Species commonly respond to climate change by advancing the timing of springtime life-history events. In birds, this response is generally understood as a mechanism for tracking temporal peaks in biotic resources, yet spring and summer phenological advancement can also expose nests and nestlings to colder temperatures. We propose that phenological shifts represent an overlooked mechanism for thermal niche tracking. We apply novel formulations of community occupancy models to estimate the magnitude of breeding season phenological shift in the Californian avifauna over the last century. We then compute the mean temperature change resulting from this observed phenological shift during the breeding season – when phenological advancement could expose ectothermic nestlings to colder temperatures. To understand whether this temperature difference is biologically relevant to avian nesting success, we analyze a large database of bird nests across North America to examine the relationship between June temperature anomalies and avian nesting success.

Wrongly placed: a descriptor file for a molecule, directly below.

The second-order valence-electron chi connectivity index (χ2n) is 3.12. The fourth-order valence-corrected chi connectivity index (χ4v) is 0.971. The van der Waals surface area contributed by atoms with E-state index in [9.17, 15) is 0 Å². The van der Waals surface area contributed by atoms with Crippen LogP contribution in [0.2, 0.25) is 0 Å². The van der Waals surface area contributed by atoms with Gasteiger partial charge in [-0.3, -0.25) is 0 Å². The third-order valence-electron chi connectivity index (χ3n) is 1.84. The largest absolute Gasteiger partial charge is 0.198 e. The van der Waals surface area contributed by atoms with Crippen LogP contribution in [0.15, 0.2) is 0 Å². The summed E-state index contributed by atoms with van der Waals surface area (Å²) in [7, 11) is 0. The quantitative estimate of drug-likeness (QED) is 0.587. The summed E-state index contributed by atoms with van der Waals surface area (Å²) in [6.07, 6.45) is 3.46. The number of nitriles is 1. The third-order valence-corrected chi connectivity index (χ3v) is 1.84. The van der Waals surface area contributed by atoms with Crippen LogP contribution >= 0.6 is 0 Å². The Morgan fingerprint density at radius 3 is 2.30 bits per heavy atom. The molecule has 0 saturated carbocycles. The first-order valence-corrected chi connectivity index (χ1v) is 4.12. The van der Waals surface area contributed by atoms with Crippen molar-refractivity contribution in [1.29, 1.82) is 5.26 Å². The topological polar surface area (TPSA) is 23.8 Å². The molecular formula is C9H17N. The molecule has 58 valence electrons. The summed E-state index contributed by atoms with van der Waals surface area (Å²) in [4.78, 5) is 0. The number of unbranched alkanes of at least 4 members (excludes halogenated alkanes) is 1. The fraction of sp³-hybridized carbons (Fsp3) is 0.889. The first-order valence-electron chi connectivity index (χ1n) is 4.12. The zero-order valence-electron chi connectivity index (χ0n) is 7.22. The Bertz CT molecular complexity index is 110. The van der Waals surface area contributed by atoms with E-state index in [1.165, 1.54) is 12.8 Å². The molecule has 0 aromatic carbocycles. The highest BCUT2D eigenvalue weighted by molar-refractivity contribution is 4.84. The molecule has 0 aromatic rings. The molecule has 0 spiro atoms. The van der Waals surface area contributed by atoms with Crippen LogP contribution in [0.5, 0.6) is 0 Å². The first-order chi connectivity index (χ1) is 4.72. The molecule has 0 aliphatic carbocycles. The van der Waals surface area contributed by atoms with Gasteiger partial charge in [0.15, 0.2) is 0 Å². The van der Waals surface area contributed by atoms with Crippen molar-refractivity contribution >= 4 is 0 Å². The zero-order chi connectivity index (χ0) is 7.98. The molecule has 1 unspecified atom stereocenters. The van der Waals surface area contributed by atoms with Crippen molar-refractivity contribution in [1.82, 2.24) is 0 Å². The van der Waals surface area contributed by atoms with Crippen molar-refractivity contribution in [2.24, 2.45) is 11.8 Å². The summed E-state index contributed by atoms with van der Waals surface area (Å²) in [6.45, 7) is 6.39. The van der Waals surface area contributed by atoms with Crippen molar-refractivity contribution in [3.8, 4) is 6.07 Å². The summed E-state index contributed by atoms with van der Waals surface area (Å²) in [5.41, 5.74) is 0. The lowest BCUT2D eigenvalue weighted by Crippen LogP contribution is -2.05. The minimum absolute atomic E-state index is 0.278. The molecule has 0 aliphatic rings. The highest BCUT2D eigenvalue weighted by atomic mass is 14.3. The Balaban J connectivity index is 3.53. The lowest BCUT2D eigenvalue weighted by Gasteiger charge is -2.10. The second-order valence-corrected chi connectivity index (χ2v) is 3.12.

Across the Californian avifauna, the data support an average phenological advancement of 5–12 days over the 20th century. In June, when nestlings are largely ectothermic, this shift lowers average temperatures by over 1°C, a difference similar to the total warming experienced over the past century. Nest monitoring data suggest that nesting biology plays a role in setting birds’ thermal niches: warm June temperature anomalies are associated with high nest success in the cold parts of a bird’s range but low success in the warm parts of the range. We propose phenological shifts as an overlooked mechanism for thermal niche tracking, with the potential to reshape both the need and opportunity to shift geographically.